The Business Times this week reported that an overwhelming majority of large tax payers registered with Rwanda’s tax authority, RRA, had not declared their corporate accounts for the fiscal year 2008 as at September 16, 2009.
It is a statutory requirement in the law of direct taxes for all corporations to have their audited accounts certified with the Institute of Certified Public Accountants of Rwanda (ICPAR).
For RRA, the interest in the financial statement of a company is to ascertain the respectability and accuracy of taxes plus other duties declared and paid.
But one needs to understand that alongside the regulators (government), business has many stakeholders who are interested in its fiscal financial statements.
For example owners and managers need this information to make business decisions while prospective investors and suppliers will need it to make investment decisions and assess the creditworthiness of the business respectively.
Financial institutions use company accounts to decide whether to finance the business while employees, media and the general public are also interested in these accounts for many reasons.
So these recent pitiable revelations about failure to adhere to the customs, rules and policies that ensure accountability to stakeholders demonstrate how our firms are directed, administered and controlled.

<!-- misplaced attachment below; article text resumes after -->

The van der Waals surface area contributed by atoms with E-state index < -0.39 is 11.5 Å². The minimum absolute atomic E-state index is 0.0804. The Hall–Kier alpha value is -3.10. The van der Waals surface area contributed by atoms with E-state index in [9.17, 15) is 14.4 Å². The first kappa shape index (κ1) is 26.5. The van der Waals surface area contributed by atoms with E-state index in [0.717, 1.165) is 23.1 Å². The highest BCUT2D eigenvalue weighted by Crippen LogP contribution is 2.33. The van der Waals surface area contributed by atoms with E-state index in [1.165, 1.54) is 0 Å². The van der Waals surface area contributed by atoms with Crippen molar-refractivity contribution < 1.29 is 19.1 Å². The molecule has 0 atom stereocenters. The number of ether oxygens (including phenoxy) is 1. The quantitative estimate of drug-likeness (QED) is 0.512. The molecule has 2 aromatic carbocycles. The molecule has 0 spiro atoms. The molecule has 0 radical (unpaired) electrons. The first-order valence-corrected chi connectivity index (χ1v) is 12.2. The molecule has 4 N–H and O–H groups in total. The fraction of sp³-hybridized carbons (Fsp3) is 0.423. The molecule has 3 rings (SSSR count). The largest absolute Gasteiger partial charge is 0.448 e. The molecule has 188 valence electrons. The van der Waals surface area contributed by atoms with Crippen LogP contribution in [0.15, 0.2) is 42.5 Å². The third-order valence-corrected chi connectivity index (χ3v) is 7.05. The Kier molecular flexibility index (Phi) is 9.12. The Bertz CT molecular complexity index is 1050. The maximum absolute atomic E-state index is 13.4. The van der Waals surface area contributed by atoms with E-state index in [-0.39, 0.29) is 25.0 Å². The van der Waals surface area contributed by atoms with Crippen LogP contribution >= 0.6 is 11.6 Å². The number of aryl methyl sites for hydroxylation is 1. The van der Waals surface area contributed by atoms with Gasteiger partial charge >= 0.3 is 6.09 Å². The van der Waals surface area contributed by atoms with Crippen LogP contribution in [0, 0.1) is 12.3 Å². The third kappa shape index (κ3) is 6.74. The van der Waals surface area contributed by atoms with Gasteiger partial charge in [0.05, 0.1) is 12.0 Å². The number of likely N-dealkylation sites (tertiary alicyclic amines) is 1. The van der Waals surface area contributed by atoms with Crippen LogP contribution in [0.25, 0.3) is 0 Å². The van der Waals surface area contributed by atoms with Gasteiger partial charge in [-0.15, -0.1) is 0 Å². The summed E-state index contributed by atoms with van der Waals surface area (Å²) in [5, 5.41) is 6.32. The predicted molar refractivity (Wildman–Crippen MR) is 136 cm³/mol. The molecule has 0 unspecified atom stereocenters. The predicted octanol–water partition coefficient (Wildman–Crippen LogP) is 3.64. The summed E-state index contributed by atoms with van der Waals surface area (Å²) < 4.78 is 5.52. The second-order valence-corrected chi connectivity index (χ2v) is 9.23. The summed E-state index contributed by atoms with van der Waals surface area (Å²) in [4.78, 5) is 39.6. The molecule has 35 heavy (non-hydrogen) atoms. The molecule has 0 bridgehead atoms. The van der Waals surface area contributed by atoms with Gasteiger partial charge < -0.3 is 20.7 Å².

To a large extent, this is the reason why CEOs, MDs and Finance Managers in this country are increasingly finding it difficult to distance themselves from the recent wave of accounting scandals, increasing the corruption web amongst corporate leaders.
If a company can take this long to honour a government obligation, then how do you expect it to be more transparent in its annual reporting to other stakeholders and people with interest in it.
With the exception of banks and a few financial institutions, hardly will you find an advert of local company about its quarterly or annual performance.
Well, one may urge that it‘s not mandatory for a private company to make such disclosures but then it one way they can enhance corporate governance and transparency.
For public companies, which are quoted on a stock exchange, the disclosure requirements are very strict demanding for detailed operations of the company, financial statements audited by an independent certified public accountant etc.
Most companies don’t want to list their shares because they fear to be exposed.
Besides being accountable to stakeholders, this government demand of certifying financial statements can help firms to strengthen the accounting field in the country.
It is an international norm that that is also embraced by other East African Community (EAC) member sates of Kenya, Uganda and Tanzania to minimise errors in tax payers’ books of account.
History sows that in the region, Rwanda is lagging behind in this practice compared to Uganda that has had a similar institution for 18 years, Kenya for 40 and Tanzania for 34 years.